Food addiction refers to compulsive overeaters who engage in frequent episodes of uncontrolled eating (binge eating). The term binge eating means eating an unhealthy amount of food while feeling that one’s sense of control has been lost. Dealing with stress and anxiety can affect you in numerous ways, including your eating habits. If you find yourself reaching for food when you’re feeling anxious or stressed, you might have an emotional eating problem or food addiction. Knowing how your feelings can lead to this type of eating problem and what to do about it can help you work on overcoming it and building healthier dietary habits.
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How Emotional Eating Occurs
How do you know if you’re eating to soothe nervous or anxious feelings? Engaging in emotional eating means that you experience a strong urge to have something to eat when you’re under stress or upset.
This urge to eat can cause you to eat foods that you know are unhealthy for you, and you’re likely to have trouble controlling how much of those foods you eat. Consuming “highly palatable” foods, or foods that are high in carbohydrates, fat, salt, sugar, or artificial sweeteners, triggers the pleasure centers of the brain and releases “feel-good” chemicals such as dopamine and serotonin. Having these foods or too much food to cope with stress can leave you with feelings of guilt or helplessness when it comes to eating. This can then trigger more emotional eating episodes.
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Signs of a Food Addiction
How can you tell if you have a problem with emotional eating? This type of eating usually causes a sudden urge to eat instead of gradual hunger. Emotional eating also leaves you feeling guilty or ashamed of your actions, and you’re more likely to engage in mindless eating. You might crave certain foods, such as sugary foods, that you find comforting even if you know they aren’t good for you. These are some common signs that you have some type of food addiction: food cravings despite feeling full, eating until really stuffed, feeling guilty but doing it again soon., hiding eating from others, unable to quit despite physical problems.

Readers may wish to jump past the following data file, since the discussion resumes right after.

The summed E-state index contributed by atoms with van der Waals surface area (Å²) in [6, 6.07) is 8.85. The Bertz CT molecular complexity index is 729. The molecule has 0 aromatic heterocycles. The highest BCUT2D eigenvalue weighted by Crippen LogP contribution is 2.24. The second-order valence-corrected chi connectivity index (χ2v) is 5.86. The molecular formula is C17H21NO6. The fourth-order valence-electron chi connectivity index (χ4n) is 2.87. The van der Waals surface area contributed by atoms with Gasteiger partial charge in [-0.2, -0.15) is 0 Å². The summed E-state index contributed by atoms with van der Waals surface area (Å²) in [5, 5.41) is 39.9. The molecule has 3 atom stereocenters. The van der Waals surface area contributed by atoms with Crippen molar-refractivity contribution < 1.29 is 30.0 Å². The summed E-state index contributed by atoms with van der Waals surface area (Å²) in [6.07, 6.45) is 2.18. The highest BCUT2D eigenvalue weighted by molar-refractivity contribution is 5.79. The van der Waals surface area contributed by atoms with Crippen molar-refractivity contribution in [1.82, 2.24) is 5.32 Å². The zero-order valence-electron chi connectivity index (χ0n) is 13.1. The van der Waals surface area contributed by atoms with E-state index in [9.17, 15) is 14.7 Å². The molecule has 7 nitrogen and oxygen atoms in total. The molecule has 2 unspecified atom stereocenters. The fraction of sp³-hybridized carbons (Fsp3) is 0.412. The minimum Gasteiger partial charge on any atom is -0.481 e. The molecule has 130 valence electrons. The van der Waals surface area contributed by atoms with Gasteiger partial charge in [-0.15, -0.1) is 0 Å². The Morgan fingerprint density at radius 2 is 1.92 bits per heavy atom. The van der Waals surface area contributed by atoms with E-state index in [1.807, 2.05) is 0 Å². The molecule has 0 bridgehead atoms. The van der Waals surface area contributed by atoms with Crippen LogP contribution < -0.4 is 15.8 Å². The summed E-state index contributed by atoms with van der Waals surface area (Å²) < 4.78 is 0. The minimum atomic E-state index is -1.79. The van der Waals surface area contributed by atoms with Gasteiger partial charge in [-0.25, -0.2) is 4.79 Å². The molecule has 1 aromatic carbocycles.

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What to Do About Emotional Eating
What can you do if you have this kind of eating problem? Knowing what triggers these eating episodes is an important part of overcoming this kind of addiction. Keep in mind that emotional eating can occur due to stress or boredom or as a way to cope with unpleasant feelings. You can also develop this problem from childhood habits or social influences. Recognizing what your triggers are can help you become more mindful about avoiding emotional eating. Learning how to replace this type of eating with healthier ways to deal with your feelings is a crucial part of the recovery process. You can also work on pausing when you feel the urge to eat instead of reaching for food right away. Food addiction is a problem that rarely resolves on its own. Unless a conscious decision to deal with it is made, chances are it will worsen over time. The first steps to overcoming the addiction as mentioned above include listing the pros and cons of quitting trigger foods, finding healthy food alternatives, and setting a fixed date to start the journey toward health. Consider seeking help from a health professional or free support group. Always remember that you’re not alone.
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